The Water Wars
Jeff’s mom thought he smelled like feet and skin and unwashed hair, but she leaned in anyway for a sweaty hug. “Do not leave your book bag there.” He spun back, snatched the bag and took off to his room. Just minutes before, Michelle had tucked the final t-shirt into Jeff’s drawer and now? Well, now, noises of destruction were echoing down the hallway while she practiced her inside voice. Jeff was a good kid and Michelle was a good mom. Their Springwood Drive house held all the trappings of quintessential boy fun. It was June 7 and the last day of fifth grade. She reveled in his elementary stature, the tone in his voice, his energy and interesting facial expressions. He grabbed a handful of pretzels and headed for the garage. She watched him drag the hose out to the street and then, one-by-one: three water guns, water balloons, the green slide and the pool noodles, all of which he put in a pile at the curb. The boy was shiny, standing there in the Florida sun before racing across the street to Sheppard’s house.
Sheppard had two older brothers and a stepsister. He never knew if she was the oldest, but she acted like it so he just assumed. Their house on the odd side of Springwood Drive did not have a mother, or snacks, or sweaty hugs. His back was red from stronger, older brother smacks that replaced the usual pats. He didn’t care. Sheppard, or “Shep” as his friends called him, was a strong kid with the muscles of an eighth-grader and an older attitude to match. Most of the other mothers looked at him from the side of their face. Still, Shep didn’t mind. His allegiance to his friends was fierce and everyone knew it. He answered the door after telling his older brother to piss off. The two boys shoved each other across the grass and back out onto the street. They headed three doors down to fetch the nerd.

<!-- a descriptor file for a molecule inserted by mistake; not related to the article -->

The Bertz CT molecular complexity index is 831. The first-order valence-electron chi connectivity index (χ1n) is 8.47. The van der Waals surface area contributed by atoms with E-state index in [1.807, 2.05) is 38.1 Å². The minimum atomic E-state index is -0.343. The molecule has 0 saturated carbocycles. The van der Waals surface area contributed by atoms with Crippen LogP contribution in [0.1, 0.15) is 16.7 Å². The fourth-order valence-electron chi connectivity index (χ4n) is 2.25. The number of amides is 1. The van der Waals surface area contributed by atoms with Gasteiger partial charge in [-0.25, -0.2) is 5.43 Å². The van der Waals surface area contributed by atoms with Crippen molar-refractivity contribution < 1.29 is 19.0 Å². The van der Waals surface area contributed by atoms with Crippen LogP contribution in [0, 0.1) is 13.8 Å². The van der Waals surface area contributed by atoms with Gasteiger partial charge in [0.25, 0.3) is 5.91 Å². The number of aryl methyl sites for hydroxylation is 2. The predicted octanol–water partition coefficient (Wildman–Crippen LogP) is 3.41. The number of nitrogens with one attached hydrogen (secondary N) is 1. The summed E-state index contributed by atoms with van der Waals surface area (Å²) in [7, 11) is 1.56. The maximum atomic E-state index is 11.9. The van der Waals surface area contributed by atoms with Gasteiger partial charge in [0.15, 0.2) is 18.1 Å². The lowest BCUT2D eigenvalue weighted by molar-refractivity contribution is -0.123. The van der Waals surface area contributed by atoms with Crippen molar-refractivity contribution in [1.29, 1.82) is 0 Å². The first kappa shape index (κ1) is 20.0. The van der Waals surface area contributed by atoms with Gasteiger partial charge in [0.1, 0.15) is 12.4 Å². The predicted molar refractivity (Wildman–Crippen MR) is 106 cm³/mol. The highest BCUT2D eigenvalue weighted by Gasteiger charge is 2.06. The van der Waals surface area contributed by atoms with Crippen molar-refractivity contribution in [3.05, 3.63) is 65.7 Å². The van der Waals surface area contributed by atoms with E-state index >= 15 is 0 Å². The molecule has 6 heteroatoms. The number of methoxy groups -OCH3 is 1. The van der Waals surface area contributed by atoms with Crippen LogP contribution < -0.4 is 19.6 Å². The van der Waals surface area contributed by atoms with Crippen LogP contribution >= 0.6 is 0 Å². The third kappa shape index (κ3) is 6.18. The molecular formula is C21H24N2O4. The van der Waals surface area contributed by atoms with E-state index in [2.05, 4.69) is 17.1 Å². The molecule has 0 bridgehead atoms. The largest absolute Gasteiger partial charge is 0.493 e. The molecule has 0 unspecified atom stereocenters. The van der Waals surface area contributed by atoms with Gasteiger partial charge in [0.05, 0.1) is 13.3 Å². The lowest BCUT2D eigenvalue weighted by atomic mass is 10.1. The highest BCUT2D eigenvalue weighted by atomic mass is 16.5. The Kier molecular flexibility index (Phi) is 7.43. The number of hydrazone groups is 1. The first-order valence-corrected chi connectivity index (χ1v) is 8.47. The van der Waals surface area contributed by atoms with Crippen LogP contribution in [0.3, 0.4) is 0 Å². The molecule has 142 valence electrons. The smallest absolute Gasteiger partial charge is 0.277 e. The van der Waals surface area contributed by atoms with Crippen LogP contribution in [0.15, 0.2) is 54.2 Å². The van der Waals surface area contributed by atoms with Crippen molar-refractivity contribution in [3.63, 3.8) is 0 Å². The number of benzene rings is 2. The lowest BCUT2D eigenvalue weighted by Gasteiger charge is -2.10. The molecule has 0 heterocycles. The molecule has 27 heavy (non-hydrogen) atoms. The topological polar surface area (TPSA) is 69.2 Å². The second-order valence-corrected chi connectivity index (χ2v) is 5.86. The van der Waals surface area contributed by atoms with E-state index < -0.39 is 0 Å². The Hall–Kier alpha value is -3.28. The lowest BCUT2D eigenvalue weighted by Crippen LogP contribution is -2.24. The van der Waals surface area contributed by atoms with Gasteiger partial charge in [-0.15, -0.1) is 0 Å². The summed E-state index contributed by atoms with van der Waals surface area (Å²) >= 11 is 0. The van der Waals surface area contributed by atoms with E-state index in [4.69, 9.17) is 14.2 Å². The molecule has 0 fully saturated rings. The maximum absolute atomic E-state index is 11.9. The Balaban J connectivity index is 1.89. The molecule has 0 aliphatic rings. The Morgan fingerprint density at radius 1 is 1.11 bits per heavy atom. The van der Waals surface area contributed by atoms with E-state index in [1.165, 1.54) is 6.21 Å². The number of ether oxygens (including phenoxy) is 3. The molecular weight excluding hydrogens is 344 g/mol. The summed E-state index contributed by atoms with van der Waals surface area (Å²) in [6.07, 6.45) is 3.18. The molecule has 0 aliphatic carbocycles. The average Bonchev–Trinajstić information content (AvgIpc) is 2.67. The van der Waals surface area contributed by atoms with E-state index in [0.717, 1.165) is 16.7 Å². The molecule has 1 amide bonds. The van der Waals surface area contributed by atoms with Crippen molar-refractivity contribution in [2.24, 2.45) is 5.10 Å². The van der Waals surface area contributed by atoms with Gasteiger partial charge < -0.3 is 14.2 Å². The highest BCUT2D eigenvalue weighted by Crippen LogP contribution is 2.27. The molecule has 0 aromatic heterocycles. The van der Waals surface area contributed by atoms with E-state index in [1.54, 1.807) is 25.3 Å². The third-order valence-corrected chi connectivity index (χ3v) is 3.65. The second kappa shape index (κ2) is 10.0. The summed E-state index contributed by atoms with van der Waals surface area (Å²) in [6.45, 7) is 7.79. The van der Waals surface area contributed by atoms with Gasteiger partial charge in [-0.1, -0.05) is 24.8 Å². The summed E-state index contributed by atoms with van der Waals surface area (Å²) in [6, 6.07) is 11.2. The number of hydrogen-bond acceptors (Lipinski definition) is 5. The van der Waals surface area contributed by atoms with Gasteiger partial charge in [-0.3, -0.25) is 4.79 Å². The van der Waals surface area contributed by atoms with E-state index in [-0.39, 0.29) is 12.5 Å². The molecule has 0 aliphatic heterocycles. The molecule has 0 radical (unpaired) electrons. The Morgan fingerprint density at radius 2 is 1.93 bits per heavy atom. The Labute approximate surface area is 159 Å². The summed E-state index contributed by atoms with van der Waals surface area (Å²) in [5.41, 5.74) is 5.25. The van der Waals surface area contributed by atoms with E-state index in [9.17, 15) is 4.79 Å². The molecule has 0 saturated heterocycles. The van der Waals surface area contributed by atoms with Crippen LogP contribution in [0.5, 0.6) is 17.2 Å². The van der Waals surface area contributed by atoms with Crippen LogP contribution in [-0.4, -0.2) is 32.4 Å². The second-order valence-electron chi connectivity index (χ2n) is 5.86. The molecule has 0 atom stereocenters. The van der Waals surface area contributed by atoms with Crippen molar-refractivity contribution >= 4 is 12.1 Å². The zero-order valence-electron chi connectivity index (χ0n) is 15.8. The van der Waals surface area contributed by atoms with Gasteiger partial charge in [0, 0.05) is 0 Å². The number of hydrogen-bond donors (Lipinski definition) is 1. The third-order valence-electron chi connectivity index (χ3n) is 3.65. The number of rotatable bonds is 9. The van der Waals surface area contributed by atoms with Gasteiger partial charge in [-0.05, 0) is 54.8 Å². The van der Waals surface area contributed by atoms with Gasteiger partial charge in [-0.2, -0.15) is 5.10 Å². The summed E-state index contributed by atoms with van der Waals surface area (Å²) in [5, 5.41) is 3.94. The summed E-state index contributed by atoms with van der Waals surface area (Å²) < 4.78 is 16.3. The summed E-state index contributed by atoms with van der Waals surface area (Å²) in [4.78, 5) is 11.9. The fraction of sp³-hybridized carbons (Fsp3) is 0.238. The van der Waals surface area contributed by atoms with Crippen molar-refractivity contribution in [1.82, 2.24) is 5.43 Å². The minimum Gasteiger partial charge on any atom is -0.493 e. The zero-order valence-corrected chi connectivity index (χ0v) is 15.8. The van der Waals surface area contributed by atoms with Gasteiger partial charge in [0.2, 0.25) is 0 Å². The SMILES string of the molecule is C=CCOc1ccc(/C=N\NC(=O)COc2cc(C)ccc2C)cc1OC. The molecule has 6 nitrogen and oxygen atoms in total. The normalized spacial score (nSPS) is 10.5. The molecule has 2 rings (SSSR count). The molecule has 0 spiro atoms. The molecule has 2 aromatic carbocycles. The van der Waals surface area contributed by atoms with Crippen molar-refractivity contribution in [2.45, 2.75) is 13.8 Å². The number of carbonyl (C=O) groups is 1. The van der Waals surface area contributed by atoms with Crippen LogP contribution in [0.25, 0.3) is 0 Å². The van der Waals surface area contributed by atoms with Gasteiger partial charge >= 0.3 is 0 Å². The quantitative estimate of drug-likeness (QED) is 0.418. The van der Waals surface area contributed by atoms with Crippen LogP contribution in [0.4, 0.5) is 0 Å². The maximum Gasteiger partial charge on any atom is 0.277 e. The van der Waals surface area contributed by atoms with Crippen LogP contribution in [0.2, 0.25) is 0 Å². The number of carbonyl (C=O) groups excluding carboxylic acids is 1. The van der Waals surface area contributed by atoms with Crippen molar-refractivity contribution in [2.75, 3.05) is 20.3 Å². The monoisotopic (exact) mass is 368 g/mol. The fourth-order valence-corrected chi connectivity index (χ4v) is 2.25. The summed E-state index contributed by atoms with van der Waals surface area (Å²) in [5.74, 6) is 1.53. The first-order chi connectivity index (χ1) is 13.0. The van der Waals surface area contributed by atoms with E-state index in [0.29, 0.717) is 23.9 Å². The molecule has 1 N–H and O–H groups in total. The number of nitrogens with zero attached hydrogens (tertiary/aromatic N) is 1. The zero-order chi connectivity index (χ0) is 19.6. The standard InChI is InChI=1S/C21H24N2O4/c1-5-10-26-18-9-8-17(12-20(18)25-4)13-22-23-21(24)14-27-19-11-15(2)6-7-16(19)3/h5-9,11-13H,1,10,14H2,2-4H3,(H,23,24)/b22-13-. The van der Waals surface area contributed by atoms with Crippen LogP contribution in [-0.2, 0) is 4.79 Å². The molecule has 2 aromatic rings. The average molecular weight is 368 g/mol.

“Terd, the Nerd,” whose real name was Ted, was glad they hadn’t showed up fifteen minutes earlier. Ted was in the habit of enjoying his bathroom time between school and play, frequently bringing up to twenty Marvel Comics in with him at each visit. His dad worked from home and begrudgingly answered the boys’ calls from inside the screen door. Ted’s dad, Nathan, was a researcher, and not a very good one at that. He always got bogged down in the details and moved too slowly to be paid much. He despised anything physical and watched his son amble out the front door with a suspicious grunt of a sound that was enough for Terd, the Nerd to know that only an hour of freedom was allotted to him on this day. He followed the other two back up the street to a house on the even side. Fancy Clancy was already in sight.
Fancy Clancy earned his name by refusing to use the third grade restroom, complaining that it hadn’t been cleaned since 1972, a whole six years of filth. He told the other kids, his teacher, even his principle, that he overheard the cleaning lady telling the maintenance guy that she refused to go in there because of a terrific stench that made her not want to eat. Despite his stomach cramps and pinched up gait, the staff could not convince him and the other kids laughed and called him, “Fancy Clancy.” In reality, Clancy had a sour stomach and passed more gas than a water buffalo (at least, that’s what his mother told him). He carefully arranged himself throughout the day, just watching the wall clock, poised for a quick exit. He chose to walk the five blocks home, airing his grievances the entire way. On this day, two years later, he was just Fancy Clancy and that was alright with him.
Five more boys were already in the cul-de-sac when Jeff, Sheppard, Terd the Nerd and Fancy Clancy ambushed them. The Water Wars of Springwood Drive happened for one more summer in that year, 1980.
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